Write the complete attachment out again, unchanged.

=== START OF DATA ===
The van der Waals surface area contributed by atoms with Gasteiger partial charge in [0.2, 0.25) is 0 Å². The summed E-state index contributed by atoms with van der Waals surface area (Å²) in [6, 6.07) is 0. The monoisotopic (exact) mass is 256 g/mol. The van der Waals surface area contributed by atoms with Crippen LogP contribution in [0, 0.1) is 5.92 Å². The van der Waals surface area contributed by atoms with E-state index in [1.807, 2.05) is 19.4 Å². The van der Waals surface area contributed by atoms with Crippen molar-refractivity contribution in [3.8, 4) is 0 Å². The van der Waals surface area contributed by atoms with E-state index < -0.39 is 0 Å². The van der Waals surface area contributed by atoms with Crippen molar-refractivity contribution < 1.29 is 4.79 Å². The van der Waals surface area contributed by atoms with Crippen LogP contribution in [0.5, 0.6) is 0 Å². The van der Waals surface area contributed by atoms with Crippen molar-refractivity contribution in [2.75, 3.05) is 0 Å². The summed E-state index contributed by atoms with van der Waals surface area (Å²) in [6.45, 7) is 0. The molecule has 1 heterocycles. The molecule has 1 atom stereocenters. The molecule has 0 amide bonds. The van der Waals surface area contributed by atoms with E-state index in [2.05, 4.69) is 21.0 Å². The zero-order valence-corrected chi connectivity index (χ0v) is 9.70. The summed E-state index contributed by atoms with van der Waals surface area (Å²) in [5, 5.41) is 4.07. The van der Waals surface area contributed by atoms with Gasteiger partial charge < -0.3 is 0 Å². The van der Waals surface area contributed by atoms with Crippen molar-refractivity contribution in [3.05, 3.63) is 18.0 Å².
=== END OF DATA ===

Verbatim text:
The van der Waals surface area contributed by atoms with Gasteiger partial charge in [0.2, 0.25) is 0 Å². The summed E-state index contributed by atoms with van der Waals surface area (Å²) in [6, 6.07) is 0. The monoisotopic (exact) mass is 256 g/mol. The van der Waals surface area contributed by atoms with Crippen LogP contribution in [0, 0.1) is 5.92 Å². The van der Waals surface area contributed by atoms with E-state index in [1.807, 2.05) is 19.4 Å². The van der Waals surface area contributed by atoms with Crippen molar-refractivity contribution in [3.8, 4) is 0 Å². The van der Waals surface area contributed by atoms with E-state index < -0.39 is 0 Å². The van der Waals surface area contributed by atoms with Crippen molar-refractivity contribution < 1.29 is 4.79 Å². The van der Waals surface area contributed by atoms with Crippen LogP contribution in [0.5, 0.6) is 0 Å². The van der Waals surface area contributed by atoms with Crippen molar-refractivity contribution in [2.75, 3.05) is 0 Å². The summed E-state index contributed by atoms with van der Waals surface area (Å²) in [6.45, 7) is 0. The molecule has 1 heterocycles. The molecule has 1 atom stereocenters. The molecule has 0 amide bonds. The van der Waals surface area contributed by atoms with E-state index in [2.05, 4.69) is 21.0 Å². The zero-order valence-corrected chi connectivity index (χ0v) is 9.70. The summed E-state index contributed by atoms with van der Waals surface area (Å²) in [5, 5.41) is 4.07. The van der Waals surface area contributed by atoms with Gasteiger partial charge < -0.3 is 0 Å². The van der Waals surface area contributed by atoms with Crippen molar-refractivity contribution in [3.05, 3.63) is 18.0 Å².